Today I visited Hibiscus High School. I met a few girls who were members of the Girls' Club. The girls shared their personal stories, experiences and hopes for the future.

There were many inspirational stories and dreams of girls becoming doctors, accountants, engineers, politicians, you name it! But I want to focus today’s blog on one particular story which stood out from the rest.

This is Meraline’s story.

Meraline is 19 years old. She’s currently doing her A Levels (Economics, Geography, History) and has been at Hibiscus since it opened in 2011. She has 8 brothers and sisters and is the 5th oldest. She is the first person to ever go to school in her family. The first thing I noticed about Meraline was her contagious smile; it’s one of those smiles which make you smile uncontrollably with her.

Meraline firstly explained that she’s at Hibiscus on a scholarship as her family couldn’t afford the fees, even though the fees are small in comparison to other schools in the area. She tells me she comes from a very humble family of coffee growers who live about 10km away from the school. She goes on to explain that nine members of her family live together in a one roomed mud hut and the nearest water pump is an 8km walk away.

Before she was at school, Meraline walked the 8km to collect water at least 3 times a day. If she was not collecting water, she would be caring for her younger siblings or cooking and cleaning because her parents would be out all day on the coffee plantations. Girls are often the ones made to collect the water and Meraline tells me she found it time consuming and exhausting. But it became her life for 12 years. Meraline told me how much easier her life is now she has access to clean water and sanitation. Before attending Hibiscus, she struggled with managing her menstrual cycle because she had no availability of clean sanitation. She told me she felt embarrassed and unwell whenever she had her period. Fortunately, Hibiscus has sanitation blocks and ‘Dorm Mothers’ who are available day and night for any girl to access whenever they may need.

Meraline (front left) describes the bags they have crafted in the Girls' Club at Hibiscus Secondary School.

I asked Meraline what she would be doing if she was not at school, other than collecting the water and cooking and cleaning. Meraline looked down at her lap and whispered in a helpless voice; “I was to be married”. For a few moments, her smile disappeared from her face and her eyes, sad and colourless marked her despair. “I was told that I was going to be married at 15. It is common for girls in humble families to marry young as it can help your family’s income”, Meraline expresses. I didn’t know what to say and I could feel a knot forming in my throat. I felt so angry that someone as intelligent and caring as Meraline could be denied an education by marrying so young. Thankfully, Meraline saved me from crying by displaying once more her infectious smile and saying, “I am no longer going to think of my past suffering because I am lucky to be at school. I have escaped my misery and I am going to go to university and study to become a lawyer”.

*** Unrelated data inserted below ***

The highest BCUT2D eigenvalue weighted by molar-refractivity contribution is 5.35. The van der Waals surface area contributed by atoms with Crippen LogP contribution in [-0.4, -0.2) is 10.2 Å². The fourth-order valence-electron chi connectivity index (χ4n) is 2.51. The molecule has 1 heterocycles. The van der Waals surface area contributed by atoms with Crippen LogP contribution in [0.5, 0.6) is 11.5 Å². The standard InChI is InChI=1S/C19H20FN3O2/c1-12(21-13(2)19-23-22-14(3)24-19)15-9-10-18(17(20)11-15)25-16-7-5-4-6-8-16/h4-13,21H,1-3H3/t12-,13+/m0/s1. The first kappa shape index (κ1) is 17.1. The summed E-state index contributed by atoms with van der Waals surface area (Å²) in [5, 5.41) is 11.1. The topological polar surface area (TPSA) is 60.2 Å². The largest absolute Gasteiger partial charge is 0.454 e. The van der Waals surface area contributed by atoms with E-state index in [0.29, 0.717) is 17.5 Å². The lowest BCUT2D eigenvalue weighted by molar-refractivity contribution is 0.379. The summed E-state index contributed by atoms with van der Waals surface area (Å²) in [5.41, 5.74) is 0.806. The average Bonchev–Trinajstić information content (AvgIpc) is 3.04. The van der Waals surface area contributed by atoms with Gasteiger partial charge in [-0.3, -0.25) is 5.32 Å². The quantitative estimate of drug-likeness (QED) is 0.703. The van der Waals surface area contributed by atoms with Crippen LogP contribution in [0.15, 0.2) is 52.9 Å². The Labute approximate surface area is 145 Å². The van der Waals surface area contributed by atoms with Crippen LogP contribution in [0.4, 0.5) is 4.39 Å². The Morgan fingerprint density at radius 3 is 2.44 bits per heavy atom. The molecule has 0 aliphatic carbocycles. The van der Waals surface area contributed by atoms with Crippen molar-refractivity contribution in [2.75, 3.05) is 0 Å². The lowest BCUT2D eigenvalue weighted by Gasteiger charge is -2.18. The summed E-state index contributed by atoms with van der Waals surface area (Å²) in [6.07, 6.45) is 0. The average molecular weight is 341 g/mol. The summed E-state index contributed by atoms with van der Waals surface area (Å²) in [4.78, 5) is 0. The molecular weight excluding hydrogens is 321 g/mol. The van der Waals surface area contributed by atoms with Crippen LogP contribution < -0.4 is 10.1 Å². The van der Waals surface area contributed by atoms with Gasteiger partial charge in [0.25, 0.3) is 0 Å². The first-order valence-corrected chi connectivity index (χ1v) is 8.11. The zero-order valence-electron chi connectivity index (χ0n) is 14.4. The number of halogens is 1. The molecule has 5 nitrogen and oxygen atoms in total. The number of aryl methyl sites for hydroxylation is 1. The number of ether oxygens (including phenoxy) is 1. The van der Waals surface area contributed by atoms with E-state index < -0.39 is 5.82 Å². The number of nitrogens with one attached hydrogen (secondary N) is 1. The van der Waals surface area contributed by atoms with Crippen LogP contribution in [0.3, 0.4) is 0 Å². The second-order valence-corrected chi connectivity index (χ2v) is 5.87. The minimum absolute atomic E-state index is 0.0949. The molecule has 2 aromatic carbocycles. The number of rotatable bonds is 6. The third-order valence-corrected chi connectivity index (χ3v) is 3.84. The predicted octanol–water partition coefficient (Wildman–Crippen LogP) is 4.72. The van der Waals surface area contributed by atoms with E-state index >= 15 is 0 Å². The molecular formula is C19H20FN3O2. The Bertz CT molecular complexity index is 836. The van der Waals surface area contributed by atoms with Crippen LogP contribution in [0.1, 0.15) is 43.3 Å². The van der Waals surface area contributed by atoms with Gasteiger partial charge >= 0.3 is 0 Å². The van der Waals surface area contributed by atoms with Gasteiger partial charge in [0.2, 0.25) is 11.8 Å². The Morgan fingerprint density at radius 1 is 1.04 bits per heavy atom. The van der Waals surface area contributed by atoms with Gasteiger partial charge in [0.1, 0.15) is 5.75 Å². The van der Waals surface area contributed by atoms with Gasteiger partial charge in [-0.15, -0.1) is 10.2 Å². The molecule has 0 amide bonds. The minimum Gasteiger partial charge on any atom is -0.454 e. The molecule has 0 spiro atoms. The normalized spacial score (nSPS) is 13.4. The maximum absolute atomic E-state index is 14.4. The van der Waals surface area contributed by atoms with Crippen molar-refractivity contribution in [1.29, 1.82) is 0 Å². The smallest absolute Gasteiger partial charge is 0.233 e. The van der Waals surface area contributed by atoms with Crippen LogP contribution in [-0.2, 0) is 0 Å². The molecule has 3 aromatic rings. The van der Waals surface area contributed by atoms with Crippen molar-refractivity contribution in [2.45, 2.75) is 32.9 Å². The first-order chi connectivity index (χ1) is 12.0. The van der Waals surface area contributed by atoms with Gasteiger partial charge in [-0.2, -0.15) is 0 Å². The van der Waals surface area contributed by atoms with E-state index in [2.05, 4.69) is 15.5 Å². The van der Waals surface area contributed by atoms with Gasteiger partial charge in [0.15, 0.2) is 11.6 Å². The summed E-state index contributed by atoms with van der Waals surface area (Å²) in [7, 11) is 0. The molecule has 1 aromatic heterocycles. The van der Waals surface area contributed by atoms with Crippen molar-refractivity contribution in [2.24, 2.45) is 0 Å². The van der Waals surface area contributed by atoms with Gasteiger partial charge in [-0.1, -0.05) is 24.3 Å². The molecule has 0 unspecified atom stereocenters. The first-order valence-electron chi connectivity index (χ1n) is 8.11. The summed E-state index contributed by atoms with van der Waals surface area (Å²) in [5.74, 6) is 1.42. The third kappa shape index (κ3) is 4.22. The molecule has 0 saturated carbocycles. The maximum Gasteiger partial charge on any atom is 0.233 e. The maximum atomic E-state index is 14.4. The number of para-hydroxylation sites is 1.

I asked why she wanted to be a lawyer. Meraline explained again how she comes from a humble family, who have very little. She told me that none of her eight brothers and sisters own a pair of shoes and her mother cannot read or write. Meraline wants to be a lawyer so that she can help families like her own. Meraline tells me that her family couldn’t afford a lawyer in a time where they desperately needed one and it resulted in severe consequences. She wants to be accessible for all families, rich and poor but especially for the poorer families. She strives for global economic equality and hopes that one day the gap between rich and poor will shrink.

I am no longer going to think of my past suffering because I am lucky to be at school. I have escaped my misery and I am going to go to university and study to become a lawyer

Meraline is a truly inspirational young woman who I hope will achieve her dreams of getting to a good university and becoming a lawyer. It’s so rewarding to hear stories like hers because you cannot help but think what she would be doing if she had not had the chance of having a good education. So much intelligence and understanding could have gone to waste. Think of a flower. Without water and sunlight it cannot grow. The flower would eventually wither away. Imagine Meraline is that flower and the water and sunlight represent a PEAS school. Without access to a PEAS school, Meraline would wilt away and not be able to grow to her a full potential. Meraline’s story is an extraordinary example of someone reaching the unreached.

Kate attends Fortismere School in Haringey and visited schools in Uganda with the Costa Foundation